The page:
Luxurious new off-roader to be based on the next Outlander PHEV platform
Japanese automotive publication Best Car Web says that a Mitsubishi insider has given details of the return, including that vehicle development has already begun for what the brand aims to be a luxurious, off-road capable ‘Japanese Range Rover’.
Given the desire for a more premium on-road experience, the report states that the Mitsubishi Triton pickup platform – apparently the first contender to form the basis of the new vehicle – was ruled out as a candidate for the new Pajero, with the company now looking to the next generation plug-in hybrid electric Outlander to form the basis.
It’s notable that the Pajero isn’t the only large off-road vehicle reported to be in development and sit on the Outlander PHEV’s platform, with Mitsubishi recently showing off the Delica D:X concept that is expected to debut in production form in 2026.
While most 4WD wagons, like the Ford Everest and Toyota Land Cruiser 300 Series, famously feature body-on frame construction, the Pajero (not to be confused with the Triton-based Pajero Sport) has for generations rode on a strengthened unibody platform, and yet still been renowned for its ability both on- and off-road.
The new Outlander – which only debuted its current second-generation PHEV in August 2022 – will itself reportedly ride on an upgraded version of the CMF-C/D platform that was jointly developed as part of the Renault-Nissan-Mitsubishi Alliance.
Variations of this platform also underpins vehicles like the Nissan X-Trail midsize SUV and Qashqai small SUV. Interestingly, this means that the Pajero would not ride on a platform shared with the larger, soon-to-be-replaced Nissan Patrol large SUV, an obvious competitor.
Japanese vehicles typically operate on a five to seven year lifecycle, and the same is generally true for the Outlander, so the launch of a new-generation of the midsize SUV in 2027 isn’t out of the question.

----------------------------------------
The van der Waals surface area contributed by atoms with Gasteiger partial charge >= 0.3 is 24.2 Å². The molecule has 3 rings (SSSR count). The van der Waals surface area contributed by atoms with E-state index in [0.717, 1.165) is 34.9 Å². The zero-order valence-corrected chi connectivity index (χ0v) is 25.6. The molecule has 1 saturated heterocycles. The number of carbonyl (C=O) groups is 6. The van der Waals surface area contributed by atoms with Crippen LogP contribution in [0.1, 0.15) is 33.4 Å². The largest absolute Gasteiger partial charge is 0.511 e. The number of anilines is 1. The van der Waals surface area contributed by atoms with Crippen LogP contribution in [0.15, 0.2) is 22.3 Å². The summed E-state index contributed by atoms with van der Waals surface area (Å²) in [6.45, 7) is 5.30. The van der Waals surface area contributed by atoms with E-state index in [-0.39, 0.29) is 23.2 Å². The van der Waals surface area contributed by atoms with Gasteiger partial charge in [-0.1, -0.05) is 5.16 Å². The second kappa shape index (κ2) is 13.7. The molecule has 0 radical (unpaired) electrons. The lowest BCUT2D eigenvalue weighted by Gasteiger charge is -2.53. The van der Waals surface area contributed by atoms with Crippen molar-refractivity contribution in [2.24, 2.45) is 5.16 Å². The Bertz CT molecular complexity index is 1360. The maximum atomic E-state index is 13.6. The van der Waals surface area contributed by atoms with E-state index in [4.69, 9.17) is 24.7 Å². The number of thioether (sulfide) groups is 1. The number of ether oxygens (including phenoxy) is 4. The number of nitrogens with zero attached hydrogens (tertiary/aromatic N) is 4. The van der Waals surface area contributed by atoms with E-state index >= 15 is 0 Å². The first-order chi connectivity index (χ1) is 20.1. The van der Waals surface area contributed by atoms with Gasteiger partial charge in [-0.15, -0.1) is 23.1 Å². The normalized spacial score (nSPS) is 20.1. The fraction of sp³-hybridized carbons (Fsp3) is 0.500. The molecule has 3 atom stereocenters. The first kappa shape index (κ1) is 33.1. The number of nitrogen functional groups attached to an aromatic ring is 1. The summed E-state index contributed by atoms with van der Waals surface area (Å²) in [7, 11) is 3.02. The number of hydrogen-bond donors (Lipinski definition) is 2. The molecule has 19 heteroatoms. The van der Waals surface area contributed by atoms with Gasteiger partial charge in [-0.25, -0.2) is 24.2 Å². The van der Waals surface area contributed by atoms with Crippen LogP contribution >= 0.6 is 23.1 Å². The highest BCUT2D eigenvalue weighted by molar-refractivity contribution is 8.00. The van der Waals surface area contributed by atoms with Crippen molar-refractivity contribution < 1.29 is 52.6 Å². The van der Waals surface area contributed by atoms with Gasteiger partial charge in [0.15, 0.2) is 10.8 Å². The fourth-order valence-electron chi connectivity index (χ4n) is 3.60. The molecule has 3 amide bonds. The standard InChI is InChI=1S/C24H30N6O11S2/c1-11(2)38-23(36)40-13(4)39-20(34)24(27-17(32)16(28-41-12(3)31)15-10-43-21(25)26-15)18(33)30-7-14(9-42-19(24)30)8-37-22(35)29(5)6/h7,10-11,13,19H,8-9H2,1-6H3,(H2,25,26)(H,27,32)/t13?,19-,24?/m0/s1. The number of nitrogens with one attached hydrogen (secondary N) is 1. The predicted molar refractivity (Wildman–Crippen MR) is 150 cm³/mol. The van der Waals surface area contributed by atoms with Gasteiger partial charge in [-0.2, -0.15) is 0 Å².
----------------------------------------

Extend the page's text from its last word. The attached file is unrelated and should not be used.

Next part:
In terms of powertrain, it’s expected the Pajero would utilise an improved version of the Outlander PHEV’s 2.4-litre inline-four cylinder engine, but potentially with the addition of a turbocharger or supercharger to bolster its performance, according to the insider.
More powerful and torquey electric motors would also likely feature, though the current model’s 185kW/450Nm is quite competitive for its class.
The Mitsubishi Pajero nameplate was synonymous with Mitsubishi for the four decades and four generations that it was produced before production ended in 2021.
In 2015, Mitsubishi debuted the Pajero Sport in Australia, although this vehicle is only related to the original Pajero by name. It is essentially a wagon version of the Triton ute, and a successor to the Mitsubishi Challenger, which is what previous versions of the vehicle have been branded in Australia.
Mitsubishi now operates as an SUV only brand in Australia, with the current Outlander the brand’s top selling vehicle last year shifting 24,263 units – enough to make it Australia’s seventh most popular vehicle in 2023.
Certainly a new Pajero would bolster Mitsubishi’s lineup in Australia, with large SUVs like the Ford Everest, new Toyota Prado and Land Cruiser all generating strong sales for their respective brands.
Additional reporting by Tom Place.
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